I visited Rocketship Mosaic Elementary in San Jose, Calif., last month as part of a site visit coordinated through the Education Writers Association 66th National Seminar.
Every morning at Rocketship Mosaic Elementary in San Jose, California, starts the same way — students and staff gather on the playground outside the building for a ritual known as “launch.”
Principal Adam Nadeau greets the students and leads them in the school motto. Students put their hands over their heads like they’re ready to blast off as they recite the creed.
“I am a Rocketship Rocketeer at home, at school, and in my community,” the students chime. “I am respectful of myself, others, and the environment. I am responsible for my learning, actions, and achievement. I am empathetic to my world. I am persistent in attaining excellence. Together we are all Rocketship Rocketeers!”
Nearly all of the school’s 630 students are Hispanic. Most are English language learners. Still, all seven of Rocketship’s San Jose schools are meeting state benchmarks in California’s accountability system.
Now the K-5 charter company wants to open more schools in a half dozen other cities, including Indianapolis.
How Rocketship Staffs An Entire School With Just 16 Teachers
The idea behind launch is simple: It’s a way to get kids pumped up before the day starts. Inside the school students rotate between traditional classrooms and the online learning lab. The schedule means the school only needs three teachers for every four classes.
Co-founder and CEO Preston Smith says Rocketship teachers put in longer hours in the low-income, urban areas the school targets, but they get paid as much as 50 percent more as educators in nearby districts.
“I don’t think this is an 8-3 job,” says Smith. “We should be really honest, and we should therefore compensate our teachers and make sure that it’s similar to being a partner in a law firm or similar to being a nurse or a doctor.”
Rocketship pays classroom teachers more, but it keeps costs down by relying heavily on lower-paid hourly employees to staff the learning labs where students spend part of the day. The company is committed to operating schools only on money from the state — so costs don’t exceed the per-pupil funding amount.
But that doesn’t make Rocketship’s business model inflexible to the needs of students, says Adam Emerson, a school choice advocate at the Thomas B. Fordham Institute, an education policy think tank that supports vouchers and charter schools.
“For a good portion of the day, their kids are on computers, and there is personalized learning going on,”says Emerson. “Even that business model has changed over time for Rocketship. It has tweaked its approach on that. It’s continually looking at it and continually changing things to better suit its needs and the needs of its kids.”
Why Rocketship’s Blended Learning Approach Has Its Skeptics
Rocketship is one of an increasing number of charter schools blurring the line between computer and classroom with business models that rely on online instruction to cut costs, says Emerson.
“I don’t think families are out there looking particularly for a blended learning model, but they may look at a particular school and like what they see,” says Emerson.
That’s what happened when Rocketship entered San Jose. The company hasn’t been able to open schools fast enough to satisfy demand. More than 400 students are on the waiting list at Mosaic Elementary, and Rocketship has permission to open 20 more schools in the Bay Area.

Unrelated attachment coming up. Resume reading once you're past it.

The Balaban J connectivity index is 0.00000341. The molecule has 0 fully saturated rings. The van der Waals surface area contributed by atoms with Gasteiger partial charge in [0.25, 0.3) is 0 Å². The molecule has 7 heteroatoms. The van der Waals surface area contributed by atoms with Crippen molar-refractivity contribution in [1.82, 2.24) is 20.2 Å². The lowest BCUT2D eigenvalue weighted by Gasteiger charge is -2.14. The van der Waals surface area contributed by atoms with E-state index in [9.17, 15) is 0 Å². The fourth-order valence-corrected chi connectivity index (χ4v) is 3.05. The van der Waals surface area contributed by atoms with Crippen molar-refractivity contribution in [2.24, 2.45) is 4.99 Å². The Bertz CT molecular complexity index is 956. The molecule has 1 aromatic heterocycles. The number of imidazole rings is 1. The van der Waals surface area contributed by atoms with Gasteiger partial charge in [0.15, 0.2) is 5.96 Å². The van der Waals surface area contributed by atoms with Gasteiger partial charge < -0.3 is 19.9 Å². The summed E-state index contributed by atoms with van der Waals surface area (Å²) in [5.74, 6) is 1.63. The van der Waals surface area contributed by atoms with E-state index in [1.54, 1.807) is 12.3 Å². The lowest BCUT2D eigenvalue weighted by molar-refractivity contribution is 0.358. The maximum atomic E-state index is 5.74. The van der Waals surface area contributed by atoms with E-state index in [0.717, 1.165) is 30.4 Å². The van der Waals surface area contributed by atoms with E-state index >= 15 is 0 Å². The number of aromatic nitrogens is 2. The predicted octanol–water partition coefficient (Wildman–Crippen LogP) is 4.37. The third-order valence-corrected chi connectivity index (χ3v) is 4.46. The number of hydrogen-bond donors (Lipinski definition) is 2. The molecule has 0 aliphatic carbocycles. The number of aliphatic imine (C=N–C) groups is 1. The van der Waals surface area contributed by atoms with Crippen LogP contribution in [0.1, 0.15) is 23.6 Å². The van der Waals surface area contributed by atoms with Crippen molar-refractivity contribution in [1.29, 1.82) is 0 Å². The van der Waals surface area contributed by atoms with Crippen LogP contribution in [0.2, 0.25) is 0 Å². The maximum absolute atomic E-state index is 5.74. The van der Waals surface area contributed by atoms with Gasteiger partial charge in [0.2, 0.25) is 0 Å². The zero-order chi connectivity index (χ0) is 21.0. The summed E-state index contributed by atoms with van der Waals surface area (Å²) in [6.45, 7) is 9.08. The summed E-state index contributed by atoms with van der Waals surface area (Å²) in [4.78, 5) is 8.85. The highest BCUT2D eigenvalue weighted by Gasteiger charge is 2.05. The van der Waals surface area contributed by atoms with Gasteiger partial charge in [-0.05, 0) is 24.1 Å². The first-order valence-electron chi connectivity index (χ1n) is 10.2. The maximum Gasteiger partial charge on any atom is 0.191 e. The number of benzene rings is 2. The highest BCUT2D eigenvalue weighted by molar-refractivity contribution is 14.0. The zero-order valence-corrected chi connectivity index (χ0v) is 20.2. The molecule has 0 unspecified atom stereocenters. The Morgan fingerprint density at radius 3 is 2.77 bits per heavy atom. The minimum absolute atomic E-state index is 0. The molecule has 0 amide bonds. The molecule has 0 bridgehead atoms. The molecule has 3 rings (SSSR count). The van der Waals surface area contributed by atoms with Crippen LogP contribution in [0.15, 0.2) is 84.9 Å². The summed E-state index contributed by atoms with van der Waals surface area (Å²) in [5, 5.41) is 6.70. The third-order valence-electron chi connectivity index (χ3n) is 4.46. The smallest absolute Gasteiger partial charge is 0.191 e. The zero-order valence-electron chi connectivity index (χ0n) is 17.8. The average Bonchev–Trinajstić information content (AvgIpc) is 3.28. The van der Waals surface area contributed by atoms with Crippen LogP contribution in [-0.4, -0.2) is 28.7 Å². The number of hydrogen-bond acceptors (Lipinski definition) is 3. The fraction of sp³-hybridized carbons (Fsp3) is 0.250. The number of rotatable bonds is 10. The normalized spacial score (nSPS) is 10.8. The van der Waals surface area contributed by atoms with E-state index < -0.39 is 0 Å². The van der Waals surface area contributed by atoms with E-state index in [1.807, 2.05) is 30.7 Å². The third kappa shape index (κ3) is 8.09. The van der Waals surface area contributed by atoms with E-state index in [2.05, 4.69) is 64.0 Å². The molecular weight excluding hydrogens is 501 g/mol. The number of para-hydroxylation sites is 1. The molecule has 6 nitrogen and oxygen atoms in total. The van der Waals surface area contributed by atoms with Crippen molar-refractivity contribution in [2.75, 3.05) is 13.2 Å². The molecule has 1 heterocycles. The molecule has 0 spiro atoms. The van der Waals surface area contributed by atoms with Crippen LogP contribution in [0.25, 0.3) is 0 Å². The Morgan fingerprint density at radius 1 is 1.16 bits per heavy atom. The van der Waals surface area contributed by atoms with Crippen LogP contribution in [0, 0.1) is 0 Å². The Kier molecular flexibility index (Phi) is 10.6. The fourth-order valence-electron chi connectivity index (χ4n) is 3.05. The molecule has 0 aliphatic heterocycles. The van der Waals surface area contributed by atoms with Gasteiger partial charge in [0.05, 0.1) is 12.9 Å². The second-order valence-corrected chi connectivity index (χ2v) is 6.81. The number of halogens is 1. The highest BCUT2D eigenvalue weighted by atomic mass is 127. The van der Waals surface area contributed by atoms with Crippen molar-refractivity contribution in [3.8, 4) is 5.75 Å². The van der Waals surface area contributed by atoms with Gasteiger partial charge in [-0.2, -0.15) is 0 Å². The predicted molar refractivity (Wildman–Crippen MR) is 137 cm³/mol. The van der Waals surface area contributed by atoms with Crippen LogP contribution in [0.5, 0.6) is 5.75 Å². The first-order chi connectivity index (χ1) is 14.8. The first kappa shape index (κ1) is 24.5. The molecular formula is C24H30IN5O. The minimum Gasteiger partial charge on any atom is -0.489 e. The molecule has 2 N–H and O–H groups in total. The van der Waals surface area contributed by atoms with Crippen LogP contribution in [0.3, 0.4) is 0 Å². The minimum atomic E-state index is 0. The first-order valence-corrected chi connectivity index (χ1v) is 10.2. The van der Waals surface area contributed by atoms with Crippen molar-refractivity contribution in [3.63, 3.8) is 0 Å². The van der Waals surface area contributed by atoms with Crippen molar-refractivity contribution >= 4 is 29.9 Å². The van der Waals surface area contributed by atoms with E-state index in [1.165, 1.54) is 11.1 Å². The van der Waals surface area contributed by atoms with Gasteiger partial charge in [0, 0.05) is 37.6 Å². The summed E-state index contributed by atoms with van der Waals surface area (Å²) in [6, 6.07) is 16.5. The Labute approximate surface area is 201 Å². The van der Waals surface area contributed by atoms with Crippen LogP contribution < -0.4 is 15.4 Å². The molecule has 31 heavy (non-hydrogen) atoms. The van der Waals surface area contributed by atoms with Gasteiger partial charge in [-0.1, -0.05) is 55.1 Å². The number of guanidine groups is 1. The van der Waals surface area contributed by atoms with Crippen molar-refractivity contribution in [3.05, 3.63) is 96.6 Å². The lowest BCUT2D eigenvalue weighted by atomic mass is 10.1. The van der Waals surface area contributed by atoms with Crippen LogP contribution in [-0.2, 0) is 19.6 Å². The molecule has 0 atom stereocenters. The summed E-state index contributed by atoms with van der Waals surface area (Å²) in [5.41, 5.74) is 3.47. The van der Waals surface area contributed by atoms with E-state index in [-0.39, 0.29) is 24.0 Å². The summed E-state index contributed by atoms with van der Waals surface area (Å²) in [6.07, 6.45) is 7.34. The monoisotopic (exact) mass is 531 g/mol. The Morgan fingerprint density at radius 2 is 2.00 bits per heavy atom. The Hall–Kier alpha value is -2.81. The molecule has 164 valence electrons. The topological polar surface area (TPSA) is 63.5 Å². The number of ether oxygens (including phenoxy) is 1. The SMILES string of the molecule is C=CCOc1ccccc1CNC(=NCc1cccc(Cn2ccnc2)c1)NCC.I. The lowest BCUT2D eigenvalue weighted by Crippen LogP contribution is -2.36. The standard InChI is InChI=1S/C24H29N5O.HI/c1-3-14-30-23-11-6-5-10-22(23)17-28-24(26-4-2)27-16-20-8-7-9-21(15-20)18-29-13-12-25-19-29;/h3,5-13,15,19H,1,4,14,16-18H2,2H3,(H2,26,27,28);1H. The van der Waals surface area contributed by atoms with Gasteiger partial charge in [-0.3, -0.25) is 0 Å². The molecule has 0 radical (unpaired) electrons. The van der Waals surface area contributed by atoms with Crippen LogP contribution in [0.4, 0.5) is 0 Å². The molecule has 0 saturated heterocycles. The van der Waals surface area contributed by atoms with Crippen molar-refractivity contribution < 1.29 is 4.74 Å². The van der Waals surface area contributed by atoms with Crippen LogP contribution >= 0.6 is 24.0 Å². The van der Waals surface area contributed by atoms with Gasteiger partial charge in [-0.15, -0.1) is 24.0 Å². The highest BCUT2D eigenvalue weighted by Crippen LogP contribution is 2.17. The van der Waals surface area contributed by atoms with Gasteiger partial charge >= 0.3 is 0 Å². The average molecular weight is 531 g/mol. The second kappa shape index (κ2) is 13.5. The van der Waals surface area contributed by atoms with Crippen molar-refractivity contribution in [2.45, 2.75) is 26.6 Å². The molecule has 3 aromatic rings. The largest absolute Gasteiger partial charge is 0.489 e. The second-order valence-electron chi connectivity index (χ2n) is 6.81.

But as Rocketship plans to launch additional charter networks, others remain skeptical that the blended learning approach actually works. Krista Glazewski researches instructional systems technology at Indiana University. She’s concerned that charter companies are pushing technology on younger and younger students.
“Individualized learning sounds like this thing that makes you feel as if my student, my child will be getting this really personal, customized experience,” says Glazewski. “But it ignores a whole body of research that says that kids should not be spending large blocks of time in front of computers.”
Glazewski says in a traditional classroom, a skilled teacher can redirect a student who’s off task within a few seconds. But a computer lab instructor can’t do much more than tell a student to put his headphones back on and get back to work.
“It’s a computer program that’s reacting to the input of the student in very predictable ways,” says Glazewski. “So if a student behaves kind of unpredictably, the computer program doesn’t know how to respond to that.”
Can Rocketship Compete With Other Indianapolis Schools?
But Rocketship’s CEO says he’s confident his company has hit on a model that — with a few tweaks — will work for low-income kids across the country, not just San Jose.
In Indianapolis, Rocketship will have to compete not just with public schools but also an established charter school network and voucher-accepting private schools.
—Adam Emerson, Thomas B. Fordham Institute researcher
“What I would say is I don’t there’s an option similar to Rocketship right now in Indianapolis in terms of the parent engagement, in terms of the focus on personalized learning,” Smith told StateImpact. “We offer something very different, very new, and I think we just have to do outreach and talk to families and hopefully they’ll make an informed decision.”
Even though the Indiana Charter School Board has already awarded the company permits to open multiple schools starting in 2015, Smith says the plan is to start one and determine whether it’s a success before opening a second. Typically Rocketship sends a team to a new city 18 months in advance of opening a school, a process that has already started in Indianapolis.